Two Poems by Miriam Levine


These days when wind wears itself out and sun warms the sidewalk,
bare-throat days, when silver floss bulges from milkweed pods
but does not blow away, and leaves float like scattered thoughts,
when the hinge between fall and winter does not move,
and those nights, too, when long past midnight, windows
are flooded with light, and it seems everyone on this street is awake,
tuned to something we cannot see, something I imagine faith to be.


Pigeons at the Condo

Though some say kill them, the words you love
are shadow, twilight, flood. They come with mist
and drift in dreamlike states that free other words,
like lilac, ocean, wing—a conspiracy.
In whispers. Know thyself, the ancients say,

and you obey, hearing words as breath
laurels breathe. When wind releases a leaf
you are released from the insistent
throaty call of pigeons turning and turning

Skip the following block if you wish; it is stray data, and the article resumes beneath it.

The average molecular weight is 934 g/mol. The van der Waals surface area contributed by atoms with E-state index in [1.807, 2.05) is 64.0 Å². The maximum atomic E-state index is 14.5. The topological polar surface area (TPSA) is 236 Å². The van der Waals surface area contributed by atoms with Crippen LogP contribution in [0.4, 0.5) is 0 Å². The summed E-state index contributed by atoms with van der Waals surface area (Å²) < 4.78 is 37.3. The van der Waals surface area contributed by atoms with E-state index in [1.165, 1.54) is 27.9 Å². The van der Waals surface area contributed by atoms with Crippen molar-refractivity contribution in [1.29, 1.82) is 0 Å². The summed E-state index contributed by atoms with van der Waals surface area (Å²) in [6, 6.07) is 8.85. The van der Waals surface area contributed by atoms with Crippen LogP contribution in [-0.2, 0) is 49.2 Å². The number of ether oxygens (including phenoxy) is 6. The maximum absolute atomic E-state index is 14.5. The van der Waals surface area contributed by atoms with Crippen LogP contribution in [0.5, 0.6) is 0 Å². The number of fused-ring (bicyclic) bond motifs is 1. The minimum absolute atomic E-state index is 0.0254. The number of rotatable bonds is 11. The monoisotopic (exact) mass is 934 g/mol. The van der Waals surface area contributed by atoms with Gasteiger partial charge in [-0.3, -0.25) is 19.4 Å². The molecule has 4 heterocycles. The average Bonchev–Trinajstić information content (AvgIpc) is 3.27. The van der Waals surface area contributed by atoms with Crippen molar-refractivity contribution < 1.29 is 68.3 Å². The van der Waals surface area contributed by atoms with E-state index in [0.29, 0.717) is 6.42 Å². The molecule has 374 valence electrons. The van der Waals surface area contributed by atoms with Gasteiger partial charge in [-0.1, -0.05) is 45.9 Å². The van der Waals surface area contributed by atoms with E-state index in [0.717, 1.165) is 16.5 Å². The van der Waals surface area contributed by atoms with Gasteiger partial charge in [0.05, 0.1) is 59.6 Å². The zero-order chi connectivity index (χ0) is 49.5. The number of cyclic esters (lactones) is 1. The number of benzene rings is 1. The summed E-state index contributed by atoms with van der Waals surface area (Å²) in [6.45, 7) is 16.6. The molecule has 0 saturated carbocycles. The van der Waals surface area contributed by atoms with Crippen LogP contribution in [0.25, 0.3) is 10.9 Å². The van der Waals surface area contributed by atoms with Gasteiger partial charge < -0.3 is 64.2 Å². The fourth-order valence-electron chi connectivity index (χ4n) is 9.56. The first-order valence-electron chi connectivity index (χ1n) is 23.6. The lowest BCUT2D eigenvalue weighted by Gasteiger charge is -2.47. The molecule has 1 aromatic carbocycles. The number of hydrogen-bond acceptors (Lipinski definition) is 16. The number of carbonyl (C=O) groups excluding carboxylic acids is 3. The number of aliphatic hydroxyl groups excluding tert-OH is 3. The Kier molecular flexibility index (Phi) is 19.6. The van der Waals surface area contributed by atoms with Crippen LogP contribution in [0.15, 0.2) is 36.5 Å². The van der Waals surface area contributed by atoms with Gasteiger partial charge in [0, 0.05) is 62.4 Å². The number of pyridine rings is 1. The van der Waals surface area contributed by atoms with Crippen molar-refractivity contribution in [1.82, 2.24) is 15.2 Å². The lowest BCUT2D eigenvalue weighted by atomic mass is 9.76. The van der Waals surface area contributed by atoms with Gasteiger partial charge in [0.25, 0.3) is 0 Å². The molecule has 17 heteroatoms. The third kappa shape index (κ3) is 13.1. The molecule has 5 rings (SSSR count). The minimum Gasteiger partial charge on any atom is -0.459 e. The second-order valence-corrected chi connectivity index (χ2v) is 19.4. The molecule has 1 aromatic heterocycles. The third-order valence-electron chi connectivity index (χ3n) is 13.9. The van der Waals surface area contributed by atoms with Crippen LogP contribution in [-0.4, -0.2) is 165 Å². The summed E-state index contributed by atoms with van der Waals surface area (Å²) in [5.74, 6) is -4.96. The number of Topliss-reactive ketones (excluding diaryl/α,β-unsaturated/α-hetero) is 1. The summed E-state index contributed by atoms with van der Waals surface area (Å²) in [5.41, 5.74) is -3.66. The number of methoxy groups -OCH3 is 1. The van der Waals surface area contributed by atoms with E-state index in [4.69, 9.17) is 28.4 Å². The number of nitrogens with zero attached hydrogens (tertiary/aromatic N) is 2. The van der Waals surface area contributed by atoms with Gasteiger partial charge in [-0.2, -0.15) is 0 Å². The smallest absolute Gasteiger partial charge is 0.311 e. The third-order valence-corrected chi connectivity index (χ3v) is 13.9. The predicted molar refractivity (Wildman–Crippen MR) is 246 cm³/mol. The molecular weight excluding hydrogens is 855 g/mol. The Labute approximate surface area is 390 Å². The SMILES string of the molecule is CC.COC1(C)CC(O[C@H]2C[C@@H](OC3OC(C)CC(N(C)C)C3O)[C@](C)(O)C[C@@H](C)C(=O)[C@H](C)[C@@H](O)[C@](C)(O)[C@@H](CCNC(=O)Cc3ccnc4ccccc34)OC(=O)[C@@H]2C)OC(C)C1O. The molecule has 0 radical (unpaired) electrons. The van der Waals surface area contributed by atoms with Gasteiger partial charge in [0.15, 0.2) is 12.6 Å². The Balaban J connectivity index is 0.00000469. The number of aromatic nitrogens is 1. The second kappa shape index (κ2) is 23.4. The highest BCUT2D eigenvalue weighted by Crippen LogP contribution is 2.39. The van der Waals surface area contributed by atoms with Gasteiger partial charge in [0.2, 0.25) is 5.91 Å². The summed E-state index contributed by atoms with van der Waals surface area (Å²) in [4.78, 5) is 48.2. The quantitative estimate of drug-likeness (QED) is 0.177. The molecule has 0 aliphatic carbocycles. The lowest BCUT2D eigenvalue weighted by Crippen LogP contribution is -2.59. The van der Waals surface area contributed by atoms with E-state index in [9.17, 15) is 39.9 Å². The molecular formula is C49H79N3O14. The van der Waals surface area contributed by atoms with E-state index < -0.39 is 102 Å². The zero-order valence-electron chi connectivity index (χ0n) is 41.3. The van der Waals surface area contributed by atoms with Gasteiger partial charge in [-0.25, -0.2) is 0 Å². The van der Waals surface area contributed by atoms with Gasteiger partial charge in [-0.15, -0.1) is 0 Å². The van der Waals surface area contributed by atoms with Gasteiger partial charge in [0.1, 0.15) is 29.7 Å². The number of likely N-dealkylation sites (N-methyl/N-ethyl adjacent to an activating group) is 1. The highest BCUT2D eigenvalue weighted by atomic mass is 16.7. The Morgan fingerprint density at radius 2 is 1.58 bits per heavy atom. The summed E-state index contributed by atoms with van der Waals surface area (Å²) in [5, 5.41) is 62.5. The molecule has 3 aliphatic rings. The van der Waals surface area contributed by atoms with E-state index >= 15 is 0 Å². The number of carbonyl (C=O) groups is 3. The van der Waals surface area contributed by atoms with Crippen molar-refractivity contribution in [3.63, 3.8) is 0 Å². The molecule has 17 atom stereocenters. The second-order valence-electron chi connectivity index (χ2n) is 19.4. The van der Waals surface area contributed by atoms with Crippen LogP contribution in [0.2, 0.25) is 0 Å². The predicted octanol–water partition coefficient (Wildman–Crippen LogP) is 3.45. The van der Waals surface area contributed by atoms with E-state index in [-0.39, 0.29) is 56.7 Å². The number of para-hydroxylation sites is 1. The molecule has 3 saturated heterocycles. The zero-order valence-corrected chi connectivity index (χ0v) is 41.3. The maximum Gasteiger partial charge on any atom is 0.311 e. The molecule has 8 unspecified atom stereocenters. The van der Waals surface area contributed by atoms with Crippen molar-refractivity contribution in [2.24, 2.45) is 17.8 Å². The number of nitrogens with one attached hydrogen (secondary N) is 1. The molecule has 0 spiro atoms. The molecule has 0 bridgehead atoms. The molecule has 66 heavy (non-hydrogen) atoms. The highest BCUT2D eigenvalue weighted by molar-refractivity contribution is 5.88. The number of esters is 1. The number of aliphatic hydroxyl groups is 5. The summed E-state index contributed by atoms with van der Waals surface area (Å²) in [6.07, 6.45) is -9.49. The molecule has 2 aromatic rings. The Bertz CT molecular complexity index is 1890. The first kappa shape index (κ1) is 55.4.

in a balcony dance among excrement.

CDs you string on long strings from the rail
swing, flash, twirl blue and silver violet.
Light as they are, they knock when wind drives them.
Light as they are, they shock and terrify.
Where pigeons once turned there’s only a flash.


Miriam Levine is the author of Saving Daylight, her fifth collection of poetry. Another collection, The Dark Opens, was chosen by Mark Doty for the Autumn House Poetry Prize. Other books include: Devotion, a memoir; In Paterson, a novel. Her work has appeared in American Poetry Review, The Kenyon Review, The Paris Review, and Ploughshares. Levine, a fellow of the NEA and a grantee of the Massachusetts Artists Foundation, lives in Florida and New Hampshire. For more information about her work, please go to

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